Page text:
Similar caution should be applied to reports of neutralising antibodies and discussion of the “post-infectious elite”. For now, we have no reliable estimates of the incidence of antibody formation, whether the antibodies formed are protective against subsequent infection and if so, how high is a protective titer or for how long that protection lasts. In this case, we must characterise the antibodies that are neutralising, then estimate their prevalence and persistence.
The challenge will then be to devise experiments to test their effectiveness, perhaps first in monkeys. We then need to consider the ethics of virus re-challenge of asymptomatic patients with neutralising antibodies to establish their immunity. Commercial tests for these antibodies until recently have false positive rates as high as 15 per cent. Such a complex approach will be necessary to use plasma from recovered patients rationally as a therapeutic or the presence of antibodies to guide return to the workplace and social behaviour.
Finally, our understanding of drugs is undermined by our ability to discriminate anecdote from evidence. Anecdotes fuelled concern about anti-hypertensive and nonsteroidal anti-inflammatory drugs.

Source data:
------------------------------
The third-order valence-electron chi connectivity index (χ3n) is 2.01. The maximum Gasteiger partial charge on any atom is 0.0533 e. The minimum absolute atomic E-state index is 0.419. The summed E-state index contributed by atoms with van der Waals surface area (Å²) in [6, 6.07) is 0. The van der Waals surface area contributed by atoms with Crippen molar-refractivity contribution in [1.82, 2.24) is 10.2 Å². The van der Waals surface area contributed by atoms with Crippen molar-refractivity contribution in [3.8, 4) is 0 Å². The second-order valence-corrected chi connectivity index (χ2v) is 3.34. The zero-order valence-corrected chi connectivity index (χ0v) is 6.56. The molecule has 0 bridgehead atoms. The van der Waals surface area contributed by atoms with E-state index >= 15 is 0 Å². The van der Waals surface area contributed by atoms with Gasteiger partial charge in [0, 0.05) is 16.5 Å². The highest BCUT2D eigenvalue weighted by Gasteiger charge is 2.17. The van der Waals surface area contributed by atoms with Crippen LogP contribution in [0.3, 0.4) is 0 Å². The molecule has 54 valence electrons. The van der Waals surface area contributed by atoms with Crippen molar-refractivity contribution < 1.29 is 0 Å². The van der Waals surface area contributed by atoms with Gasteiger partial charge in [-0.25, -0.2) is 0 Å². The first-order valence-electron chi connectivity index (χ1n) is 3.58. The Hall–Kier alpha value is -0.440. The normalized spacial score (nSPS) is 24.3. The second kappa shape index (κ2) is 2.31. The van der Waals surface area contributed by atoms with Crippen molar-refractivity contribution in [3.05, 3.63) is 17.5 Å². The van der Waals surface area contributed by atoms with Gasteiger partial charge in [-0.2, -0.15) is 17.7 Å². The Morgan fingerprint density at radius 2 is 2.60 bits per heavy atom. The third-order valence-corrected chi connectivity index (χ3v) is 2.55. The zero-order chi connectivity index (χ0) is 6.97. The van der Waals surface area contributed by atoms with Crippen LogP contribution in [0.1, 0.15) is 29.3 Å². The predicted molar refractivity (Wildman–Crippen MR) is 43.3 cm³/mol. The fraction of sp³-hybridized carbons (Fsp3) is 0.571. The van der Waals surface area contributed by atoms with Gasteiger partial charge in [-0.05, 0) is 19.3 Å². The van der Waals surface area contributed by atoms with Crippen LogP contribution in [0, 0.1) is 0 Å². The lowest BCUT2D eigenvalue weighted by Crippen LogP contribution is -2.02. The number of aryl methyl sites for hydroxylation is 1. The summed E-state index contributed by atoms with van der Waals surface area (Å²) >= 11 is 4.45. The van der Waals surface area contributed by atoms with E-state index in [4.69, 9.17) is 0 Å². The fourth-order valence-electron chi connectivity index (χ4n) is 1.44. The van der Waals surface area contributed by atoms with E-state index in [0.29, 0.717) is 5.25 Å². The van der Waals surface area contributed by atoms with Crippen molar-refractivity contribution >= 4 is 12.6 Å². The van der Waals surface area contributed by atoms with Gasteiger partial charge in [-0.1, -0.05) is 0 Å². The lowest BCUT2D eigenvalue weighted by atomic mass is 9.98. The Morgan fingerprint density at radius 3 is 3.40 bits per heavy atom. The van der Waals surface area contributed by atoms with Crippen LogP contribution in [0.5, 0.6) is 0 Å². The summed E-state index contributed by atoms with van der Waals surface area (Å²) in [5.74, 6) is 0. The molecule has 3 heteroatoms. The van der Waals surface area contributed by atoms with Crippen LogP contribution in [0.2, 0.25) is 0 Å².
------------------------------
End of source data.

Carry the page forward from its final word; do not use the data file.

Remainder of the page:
Plausibility and evidence
Theories emerged about their risk or benefit. Plausibility is one thing; evidence is another and there was none. The World Health Organisation and the European Medicines Agency eventually withdrew their warnings about these drugs.
Recently, the market was moved by a series of uninterpretable news releases about the Gilead drug, Remdesivir. First, the New England Journal of Medicine chose to publish an uncontrolled study of patients treated with the drug. Some got better, some did not. This provided no interpretable information on whether Remdesivir made them better, worse, or neither.